RECENT flooding once again highlighted the risk of cutting off a large part of Anglesey from vital services, the island’s MS has argued in the Senedd.
After meeting Plaid Cymru councillors and residents, Rhun ap Iorwerth asked Welsh Government to give Isle of Anglesey County Council the support to put a plan together and to fund this vital work.
Llangoed and Penmon residents are often left stranded or face the risk of being cut off due to flooding on the B5109 east of Beaumaris.
Rain and wind or high tides combine to threaten this key road link running along the sea edge.
In a recent meeting with the Ynys Môn MS, the Plaid Cymru councillor, Carwyn Jones, said: “This has been a problem for many years.
“Myself and the other two Plaid Cymru councillors in the area, Cllr Gary Pritchard and Cllr Alun Roberts, have been pushing the council and the government to try to solve this problem.
“This is a problem that affects many people and businesses. Penmon residential home is affected, Haulfre and the school are also affected far too often.
“Local residents find it very difficult to get to work; this is a problem that needs to be sorted urgently. ”
In the Senedd yesterday (January 26), Mr ap Iorwerth raised the issue with the deputy minister for climate change, Lee Waters.
He said: “This is happening more and more often, and although there are no homes at risk directly from the flooding, thousands of homes in the areas of Llangoed and Penmon are isolated, care homes can’t be reached, routes for emergency services are interfered with, and there is a real risk.
“I know there is no easy solution, but it has to be done, and I do know that officials from the council share my concerns.
“My main question is: crucially, can I ask for a long-term commitment to the resilient roads fund in order to ensure that there is funding available for ensuing years, in order to find a solution to this specific problem and other problems, such as A5 in Pentre Berw, too?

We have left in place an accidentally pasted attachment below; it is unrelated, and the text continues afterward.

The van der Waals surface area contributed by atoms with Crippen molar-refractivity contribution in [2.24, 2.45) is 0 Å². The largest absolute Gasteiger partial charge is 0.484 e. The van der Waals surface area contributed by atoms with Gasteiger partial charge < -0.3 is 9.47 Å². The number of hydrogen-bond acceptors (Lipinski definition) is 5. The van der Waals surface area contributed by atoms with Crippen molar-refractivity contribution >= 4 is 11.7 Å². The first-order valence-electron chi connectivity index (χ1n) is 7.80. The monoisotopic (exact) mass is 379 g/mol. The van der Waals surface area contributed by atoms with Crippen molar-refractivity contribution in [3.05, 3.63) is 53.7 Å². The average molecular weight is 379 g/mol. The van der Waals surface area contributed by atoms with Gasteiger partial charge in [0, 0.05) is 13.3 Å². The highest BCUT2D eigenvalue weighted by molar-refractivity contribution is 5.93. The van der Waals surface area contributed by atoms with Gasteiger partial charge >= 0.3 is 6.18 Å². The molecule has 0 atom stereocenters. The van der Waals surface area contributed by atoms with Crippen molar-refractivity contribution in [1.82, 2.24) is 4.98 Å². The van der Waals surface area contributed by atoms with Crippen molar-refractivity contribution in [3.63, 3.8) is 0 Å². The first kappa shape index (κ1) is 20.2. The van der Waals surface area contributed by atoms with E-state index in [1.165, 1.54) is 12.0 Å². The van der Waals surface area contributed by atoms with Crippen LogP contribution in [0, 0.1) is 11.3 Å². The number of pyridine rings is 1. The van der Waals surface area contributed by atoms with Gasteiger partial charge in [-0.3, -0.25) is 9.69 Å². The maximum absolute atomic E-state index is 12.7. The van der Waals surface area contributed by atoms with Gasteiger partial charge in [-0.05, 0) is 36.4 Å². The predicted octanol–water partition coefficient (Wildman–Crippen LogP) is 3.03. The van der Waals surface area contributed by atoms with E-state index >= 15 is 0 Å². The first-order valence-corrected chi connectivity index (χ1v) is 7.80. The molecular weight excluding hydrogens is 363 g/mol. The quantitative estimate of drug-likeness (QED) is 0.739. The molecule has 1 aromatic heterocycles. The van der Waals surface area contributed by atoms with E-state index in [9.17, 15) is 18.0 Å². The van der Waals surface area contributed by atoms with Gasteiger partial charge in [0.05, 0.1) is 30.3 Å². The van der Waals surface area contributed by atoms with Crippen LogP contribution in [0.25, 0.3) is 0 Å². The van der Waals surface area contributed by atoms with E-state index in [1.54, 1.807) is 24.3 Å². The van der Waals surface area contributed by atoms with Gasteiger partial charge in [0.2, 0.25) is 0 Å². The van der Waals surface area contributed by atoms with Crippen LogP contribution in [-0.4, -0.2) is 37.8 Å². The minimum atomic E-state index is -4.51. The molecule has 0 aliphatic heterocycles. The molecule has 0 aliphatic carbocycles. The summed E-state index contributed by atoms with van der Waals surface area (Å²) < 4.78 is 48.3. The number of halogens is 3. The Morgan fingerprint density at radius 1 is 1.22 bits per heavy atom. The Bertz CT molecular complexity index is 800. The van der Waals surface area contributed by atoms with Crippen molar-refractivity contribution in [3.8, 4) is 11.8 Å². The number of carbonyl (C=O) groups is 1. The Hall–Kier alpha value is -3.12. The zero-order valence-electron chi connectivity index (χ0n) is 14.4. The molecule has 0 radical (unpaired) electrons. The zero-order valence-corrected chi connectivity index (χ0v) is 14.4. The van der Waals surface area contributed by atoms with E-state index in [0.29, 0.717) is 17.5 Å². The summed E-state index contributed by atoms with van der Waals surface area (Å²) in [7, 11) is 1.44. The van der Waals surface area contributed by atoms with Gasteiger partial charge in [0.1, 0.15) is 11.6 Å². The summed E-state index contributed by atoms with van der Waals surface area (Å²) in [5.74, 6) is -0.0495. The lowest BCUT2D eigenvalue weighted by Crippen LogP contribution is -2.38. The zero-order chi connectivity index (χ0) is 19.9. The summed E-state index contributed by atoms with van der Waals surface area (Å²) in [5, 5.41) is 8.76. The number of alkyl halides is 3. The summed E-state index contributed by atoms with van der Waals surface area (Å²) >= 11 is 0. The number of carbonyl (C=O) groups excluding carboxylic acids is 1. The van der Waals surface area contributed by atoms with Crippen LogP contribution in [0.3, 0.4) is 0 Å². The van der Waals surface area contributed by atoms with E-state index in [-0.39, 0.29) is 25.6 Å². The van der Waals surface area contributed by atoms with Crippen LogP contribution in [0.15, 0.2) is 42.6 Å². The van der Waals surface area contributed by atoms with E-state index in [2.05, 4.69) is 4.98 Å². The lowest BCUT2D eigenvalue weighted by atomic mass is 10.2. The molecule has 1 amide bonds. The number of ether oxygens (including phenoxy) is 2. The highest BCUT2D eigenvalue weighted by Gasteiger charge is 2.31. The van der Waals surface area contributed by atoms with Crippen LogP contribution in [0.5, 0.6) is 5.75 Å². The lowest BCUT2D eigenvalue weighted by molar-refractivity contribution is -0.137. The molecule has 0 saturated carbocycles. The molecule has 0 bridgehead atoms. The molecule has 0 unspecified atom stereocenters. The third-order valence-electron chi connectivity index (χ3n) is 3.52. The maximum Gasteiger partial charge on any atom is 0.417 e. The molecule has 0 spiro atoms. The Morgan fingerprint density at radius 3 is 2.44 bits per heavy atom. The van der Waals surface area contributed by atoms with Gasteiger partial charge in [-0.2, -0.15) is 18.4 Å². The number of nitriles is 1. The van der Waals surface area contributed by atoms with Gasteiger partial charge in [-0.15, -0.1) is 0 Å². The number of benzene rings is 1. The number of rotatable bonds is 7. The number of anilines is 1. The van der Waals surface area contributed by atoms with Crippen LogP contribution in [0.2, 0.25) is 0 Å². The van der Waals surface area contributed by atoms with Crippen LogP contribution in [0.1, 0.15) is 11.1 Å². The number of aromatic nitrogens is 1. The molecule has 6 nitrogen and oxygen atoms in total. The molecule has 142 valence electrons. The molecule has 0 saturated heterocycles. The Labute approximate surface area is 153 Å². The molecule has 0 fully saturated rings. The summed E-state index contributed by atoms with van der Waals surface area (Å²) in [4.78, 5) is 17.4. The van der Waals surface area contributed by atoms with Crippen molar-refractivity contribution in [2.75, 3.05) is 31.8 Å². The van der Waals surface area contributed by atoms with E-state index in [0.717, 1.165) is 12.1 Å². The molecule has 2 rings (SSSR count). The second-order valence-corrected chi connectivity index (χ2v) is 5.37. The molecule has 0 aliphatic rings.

“That is, where homes are not directly at risk, but where the risk to the resilience of transport and to community safety is very real indeed?”
Mr Waters agreed, and replied: “This is very real indeed, and we know it’s going to get worse as climate change intensifies and making our roads resilient to the threats of storms.
“We created the resilient roads fund, and we are spending £18.5million this year for local authorities to bid in to deal with schemes like the one that Rhun mentions.
“And, in the next financial year, authorities will be able to continue to apply for funding for schemes they’ve already begun.
“We do have difficult budget choices to make—there’s no point pretending otherwise—and we’re not able to do all that we want to do.”
Mr ap Iorwerth will continue to work with the community and the local authority to seek a solution for this problem, and other issues that arise on Ynys Môn.